The distinct culture, deep-rooted history and magnetic energy of Brooklyn make it one of the most beloved and revered destinations in America. Celebrated around the world for its big-city excitement and unique brand of authenticity, this buzzing New York City borough--the city’s most populous--constantly attracts visitors from around the globe, and you’ll find amazing hotels in Brooklyn to fit your travel needs.
Why would anyone want to follow the tourists? Why would you waste time in the lines or lost in the crowds? Here's a breakdown of hotspots, things to do, and places to stay in Brooklyn, NYC's most populous borough. This is where to experience the thrill of being a New Yorker.
There's something about visiting a well-known place that takes the luster out of any trip. Sometimes it's hard to meet the expectations that surround a popular destination. That's why a city like Pittsburgh has so much more than you realize. When you go in with zero expectations, leaving amazed feels that much better. Let's see just how much Pittsburgh has to offer.
I make it out to Orange County a couple times a year, and every time I leave there's always a thousand things still left on my to-do list, no matter how long I stay. Anaheim is the center of all that happens in Southern California, and something is always going on, either in town or close by. If you haven't been, let's get started planning your first trip.
I know what you're thinking: cheesesteak. People will talk to you about Pat's and Geno's (Pat's being the oldest steak shop around), but locals don't really buy into it.
Miami, with world class beaches, vibrant Latin influences and gorgeous Art Deco architecture is the ultimate destination for a beach vacation. You’ll find relaxation, trendy nightclubs, amazing cuisine, cutting-edge art galleries and plenty of culture, and there are great hotels in Miami near it all.
LONDON OFFERS A WEALTH of art and culture, trendy shops and global dining opportunities on both sides of the River Thames. Its thriving entertainment scene ranges from theatres and concerts to clubs and comedy venues. When the excitement gets too much, London's parks are ideal for relaxation.
Chicago: Convincing the world the Midwest has potential since 1833. If you haven't been, you need to go. It has the second-best theatre scene in the U.S., amazing professional sports, and, obviously, that shiny bean. Its museums, the planetarium, the aquarium — there is so much to do in Chicago that you'd need to stay at least a week to let it all sink in.
The more time that I spend in Texas and the more I learn about it, the more I realize that my generalizations and stereotypes aren't correct. I always assumed that it was George W. Bush territory and little else—when really it's home to history, amazing food, and interesting landscapes.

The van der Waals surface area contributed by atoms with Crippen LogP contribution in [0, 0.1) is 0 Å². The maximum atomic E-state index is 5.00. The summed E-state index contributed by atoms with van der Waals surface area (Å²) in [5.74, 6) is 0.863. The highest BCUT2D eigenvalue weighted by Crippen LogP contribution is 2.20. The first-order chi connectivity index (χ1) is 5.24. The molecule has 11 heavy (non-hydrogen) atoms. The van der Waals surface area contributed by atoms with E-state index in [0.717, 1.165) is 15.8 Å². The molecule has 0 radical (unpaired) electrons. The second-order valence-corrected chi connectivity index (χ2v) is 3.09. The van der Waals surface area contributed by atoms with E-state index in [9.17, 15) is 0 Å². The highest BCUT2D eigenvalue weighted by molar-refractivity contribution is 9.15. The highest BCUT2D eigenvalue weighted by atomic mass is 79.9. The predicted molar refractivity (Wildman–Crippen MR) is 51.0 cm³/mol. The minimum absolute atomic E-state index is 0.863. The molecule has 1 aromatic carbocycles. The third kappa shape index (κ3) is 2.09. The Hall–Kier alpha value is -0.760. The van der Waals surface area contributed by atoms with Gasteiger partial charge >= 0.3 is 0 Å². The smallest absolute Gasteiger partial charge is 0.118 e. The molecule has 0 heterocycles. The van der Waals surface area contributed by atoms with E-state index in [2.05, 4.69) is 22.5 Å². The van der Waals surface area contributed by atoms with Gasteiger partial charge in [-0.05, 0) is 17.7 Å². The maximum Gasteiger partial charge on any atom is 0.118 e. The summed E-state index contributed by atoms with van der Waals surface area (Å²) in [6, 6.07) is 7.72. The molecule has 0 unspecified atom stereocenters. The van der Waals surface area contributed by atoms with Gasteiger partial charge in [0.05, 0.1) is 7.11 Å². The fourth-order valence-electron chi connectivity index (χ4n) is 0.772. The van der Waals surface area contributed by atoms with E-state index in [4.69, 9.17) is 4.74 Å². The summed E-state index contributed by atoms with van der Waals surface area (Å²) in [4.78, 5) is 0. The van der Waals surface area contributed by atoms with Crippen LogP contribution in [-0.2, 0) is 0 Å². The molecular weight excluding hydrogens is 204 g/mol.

Fall in Virginia is the best time to visit. The state bursts with natural color, events, and weather too good to be true. I’m lucky enough to take advantage of weekend getaways, but it’s worth the trip even if you fly in.
In case no one's broken the news to you yet, Arizona is beautiful. This gorgeous state doesn't have just craggy rock formations or red dust wafting in the air, either. Here you'll find greens, blues, browns, and golds, too. You won't find anything else like it in the States.
Make some late summer or early trip plans to explore Amarillo, McAllen or Irving, Texas or skip over the ocean to Puerto Rico for an adventurous time in Faiardo.
These family friendly hotels in Jersey City, Wildwood, North Bergen, and Secaucus take the guesswork out of planning a family vacation.
Finding lodging in the States, in my opinion, gets no more intimidating than when you're visiting New York City. Apart from the fact that people are renting closets for $2,000 per month, the sheer number of choices is totally daunting. If you're on a budget, fuhgeddaboudit.
Traveling for a marathon? Great! Not only is training for and running a marathon its own reward, but choosing to attend a destination race is a great excuse to travel to new places.
Real talk. Everyone has the "one who got away." For me, that's Savannah. I lived in this historic, sulfuric-scented town for three years, stumbling on cobblestone streets and shaking my head at tourists putting Spanish moss on their faces (tip: don't do that). Needless to say, leaving a place as enchanting as the Hostess City was difficult, especially when I would forget I couldn't casually leave the bar with a drink-in-hand. The good news though? I can always go back.
From the Great Pyramid of Giza to the Colosseum in Rome, sightseeing often entails reveling in the architecture and age of sites that have been around too long for us to fully fathom.
Guys. Having lived in North Carolina for two years, let's have a real talk: Thanks to the government, no one wants to go here. I know this.